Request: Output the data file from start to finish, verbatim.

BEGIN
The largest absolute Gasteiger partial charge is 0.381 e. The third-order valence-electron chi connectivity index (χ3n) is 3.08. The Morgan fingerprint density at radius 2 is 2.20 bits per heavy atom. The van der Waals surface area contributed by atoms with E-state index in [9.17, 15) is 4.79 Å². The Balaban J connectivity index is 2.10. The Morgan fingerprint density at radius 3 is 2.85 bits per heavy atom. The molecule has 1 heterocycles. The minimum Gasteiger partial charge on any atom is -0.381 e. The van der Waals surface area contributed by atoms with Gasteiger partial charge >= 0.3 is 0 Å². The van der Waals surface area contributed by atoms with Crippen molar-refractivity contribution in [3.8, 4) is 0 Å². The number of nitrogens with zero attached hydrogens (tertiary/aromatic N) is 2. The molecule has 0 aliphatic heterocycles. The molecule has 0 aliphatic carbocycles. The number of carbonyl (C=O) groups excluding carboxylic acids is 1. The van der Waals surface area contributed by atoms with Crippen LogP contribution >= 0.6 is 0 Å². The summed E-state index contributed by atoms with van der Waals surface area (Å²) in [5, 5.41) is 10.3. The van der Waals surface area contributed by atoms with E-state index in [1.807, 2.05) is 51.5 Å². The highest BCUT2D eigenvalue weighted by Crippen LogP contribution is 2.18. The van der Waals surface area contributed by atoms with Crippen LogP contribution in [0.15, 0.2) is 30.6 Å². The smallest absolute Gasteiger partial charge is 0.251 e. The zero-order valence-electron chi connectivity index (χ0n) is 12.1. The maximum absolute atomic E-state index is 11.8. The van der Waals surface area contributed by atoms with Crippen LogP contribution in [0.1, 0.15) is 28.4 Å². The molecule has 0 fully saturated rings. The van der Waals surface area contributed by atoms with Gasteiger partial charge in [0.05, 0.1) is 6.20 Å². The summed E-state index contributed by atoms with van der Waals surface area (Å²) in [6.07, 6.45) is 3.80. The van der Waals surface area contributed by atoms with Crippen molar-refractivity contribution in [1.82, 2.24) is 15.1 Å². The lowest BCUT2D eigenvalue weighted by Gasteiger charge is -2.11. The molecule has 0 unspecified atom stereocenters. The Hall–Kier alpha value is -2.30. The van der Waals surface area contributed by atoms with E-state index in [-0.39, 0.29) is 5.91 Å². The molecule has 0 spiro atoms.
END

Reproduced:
The largest absolute Gasteiger partial charge is 0.381 e. The third-order valence-electron chi connectivity index (χ3n) is 3.08. The Morgan fingerprint density at radius 2 is 2.20 bits per heavy atom. The van der Waals surface area contributed by atoms with E-state index in [9.17, 15) is 4.79 Å². The Balaban J connectivity index is 2.10. The Morgan fingerprint density at radius 3 is 2.85 bits per heavy atom. The molecule has 1 heterocycles. The minimum Gasteiger partial charge on any atom is -0.381 e. The van der Waals surface area contributed by atoms with Gasteiger partial charge >= 0.3 is 0 Å². The van der Waals surface area contributed by atoms with Crippen molar-refractivity contribution in [3.8, 4) is 0 Å². The number of nitrogens with zero attached hydrogens (tertiary/aromatic N) is 2. The molecule has 0 aliphatic heterocycles. The molecule has 0 aliphatic carbocycles. The number of carbonyl (C=O) groups excluding carboxylic acids is 1. The van der Waals surface area contributed by atoms with Crippen LogP contribution >= 0.6 is 0 Å². The summed E-state index contributed by atoms with van der Waals surface area (Å²) in [5, 5.41) is 10.3. The van der Waals surface area contributed by atoms with E-state index in [1.807, 2.05) is 51.5 Å². The highest BCUT2D eigenvalue weighted by Crippen LogP contribution is 2.18. The van der Waals surface area contributed by atoms with Crippen LogP contribution in [0.15, 0.2) is 30.6 Å². The smallest absolute Gasteiger partial charge is 0.251 e. The zero-order valence-electron chi connectivity index (χ0n) is 12.1. The maximum absolute atomic E-state index is 11.8. The van der Waals surface area contributed by atoms with Crippen LogP contribution in [0.1, 0.15) is 28.4 Å². The molecule has 0 fully saturated rings. The van der Waals surface area contributed by atoms with Gasteiger partial charge in [0.05, 0.1) is 6.20 Å². The summed E-state index contributed by atoms with van der Waals surface area (Å²) in [6.07, 6.45) is 3.80. The van der Waals surface area contributed by atoms with Crippen molar-refractivity contribution in [1.82, 2.24) is 15.1 Å². The lowest BCUT2D eigenvalue weighted by Gasteiger charge is -2.11. The molecule has 0 unspecified atom stereocenters. The Hall–Kier alpha value is -2.30. The van der Waals surface area contributed by atoms with E-state index in [-0.39, 0.29) is 5.91 Å². The molecule has 0 spiro atoms.